UC thought they had beaten MIT to the punch on discovering the new DNA altering process, but MIT was quicker to the patent office.
Scientists from the University of California Berkeley are locked into a fight with the Massachusetts Institute of Technology over the rights to a new gene-editing tool that cuts DNA strands known as CRISPRs, which stands for clustered regularly interspaced short palindromic repeats.
These segments of DNA repeat their base sequences, and UC developed a new tool that could alter this sequence by turning the natural defense system of a bacteria into a gene-editing tool, according to a San Jose Mercury News report.
But researchers at MIT and Harvard were working on their own project, this one involving human cells. UC was first to the patent office with their design, but MIT expedited their proposal by paying a fee and therefore got theirs patented first despite doing so seven months later than UC. Their patent would cover CRISPR in everything aside from bacteria, including in humans.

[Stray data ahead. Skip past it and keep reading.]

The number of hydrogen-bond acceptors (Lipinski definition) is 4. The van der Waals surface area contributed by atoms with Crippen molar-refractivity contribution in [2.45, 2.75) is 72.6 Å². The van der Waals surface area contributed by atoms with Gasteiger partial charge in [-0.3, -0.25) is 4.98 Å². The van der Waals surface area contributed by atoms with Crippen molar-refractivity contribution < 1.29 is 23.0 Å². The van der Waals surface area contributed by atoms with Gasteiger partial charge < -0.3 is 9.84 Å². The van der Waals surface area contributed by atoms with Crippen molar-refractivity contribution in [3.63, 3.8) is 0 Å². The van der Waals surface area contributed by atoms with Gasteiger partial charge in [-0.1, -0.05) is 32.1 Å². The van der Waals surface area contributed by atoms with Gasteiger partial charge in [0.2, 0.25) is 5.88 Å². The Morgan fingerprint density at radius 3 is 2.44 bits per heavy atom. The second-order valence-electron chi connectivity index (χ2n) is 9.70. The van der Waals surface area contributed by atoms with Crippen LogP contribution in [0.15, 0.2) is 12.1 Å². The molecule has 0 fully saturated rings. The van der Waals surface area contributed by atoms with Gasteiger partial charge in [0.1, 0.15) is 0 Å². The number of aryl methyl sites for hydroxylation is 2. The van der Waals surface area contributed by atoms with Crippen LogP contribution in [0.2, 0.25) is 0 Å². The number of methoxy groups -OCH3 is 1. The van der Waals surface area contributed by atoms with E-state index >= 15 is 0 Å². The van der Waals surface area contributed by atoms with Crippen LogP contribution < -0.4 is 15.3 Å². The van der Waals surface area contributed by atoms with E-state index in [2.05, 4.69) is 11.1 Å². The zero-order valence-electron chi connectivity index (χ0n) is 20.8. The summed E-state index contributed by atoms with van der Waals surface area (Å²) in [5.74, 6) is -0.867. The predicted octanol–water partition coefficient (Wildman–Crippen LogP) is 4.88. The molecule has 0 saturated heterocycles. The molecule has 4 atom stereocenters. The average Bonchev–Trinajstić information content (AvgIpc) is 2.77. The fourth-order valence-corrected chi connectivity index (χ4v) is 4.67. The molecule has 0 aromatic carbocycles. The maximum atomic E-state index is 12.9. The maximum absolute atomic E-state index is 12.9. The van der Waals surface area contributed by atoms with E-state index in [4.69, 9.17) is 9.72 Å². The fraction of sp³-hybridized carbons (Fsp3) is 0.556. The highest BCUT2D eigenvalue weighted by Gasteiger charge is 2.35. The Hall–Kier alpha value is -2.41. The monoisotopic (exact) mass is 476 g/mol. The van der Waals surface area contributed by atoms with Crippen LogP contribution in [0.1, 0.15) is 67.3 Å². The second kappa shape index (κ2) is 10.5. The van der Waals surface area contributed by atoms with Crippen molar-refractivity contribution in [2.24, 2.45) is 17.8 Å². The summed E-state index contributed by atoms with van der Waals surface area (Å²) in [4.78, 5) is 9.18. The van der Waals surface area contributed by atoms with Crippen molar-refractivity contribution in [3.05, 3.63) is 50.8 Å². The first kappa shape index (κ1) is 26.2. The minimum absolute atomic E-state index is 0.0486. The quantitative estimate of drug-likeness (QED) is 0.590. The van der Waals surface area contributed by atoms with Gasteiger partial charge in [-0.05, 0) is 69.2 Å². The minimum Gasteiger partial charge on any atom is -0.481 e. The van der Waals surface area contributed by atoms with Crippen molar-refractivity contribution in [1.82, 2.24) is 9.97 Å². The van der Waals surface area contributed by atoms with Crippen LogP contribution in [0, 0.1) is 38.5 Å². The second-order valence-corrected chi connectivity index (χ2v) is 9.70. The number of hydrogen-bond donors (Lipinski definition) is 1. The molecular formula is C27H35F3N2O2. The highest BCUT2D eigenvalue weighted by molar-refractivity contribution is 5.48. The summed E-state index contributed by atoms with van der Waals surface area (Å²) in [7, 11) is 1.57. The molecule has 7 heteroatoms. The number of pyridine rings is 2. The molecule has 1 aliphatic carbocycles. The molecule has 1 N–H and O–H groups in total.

And MIT says it’s not just because they expedited their request: they argue that they also were further along in their work, submitting lab notebooks from MIT scientists Feng Zhang to prove this. They also suggested that UC’s method had not been proven to work within humans.
However, UC is firing back by attempting to get the case reopened by submitting documents to the U.S. Patent Office, which hasn’t yet decided whether it will reopen the case. A gene editing pioneer at the University of Utah is backing UC, but they will need to convince the Patent Office to hear their pleas or there isn’t much they will be able to do to take back the patent from MIT.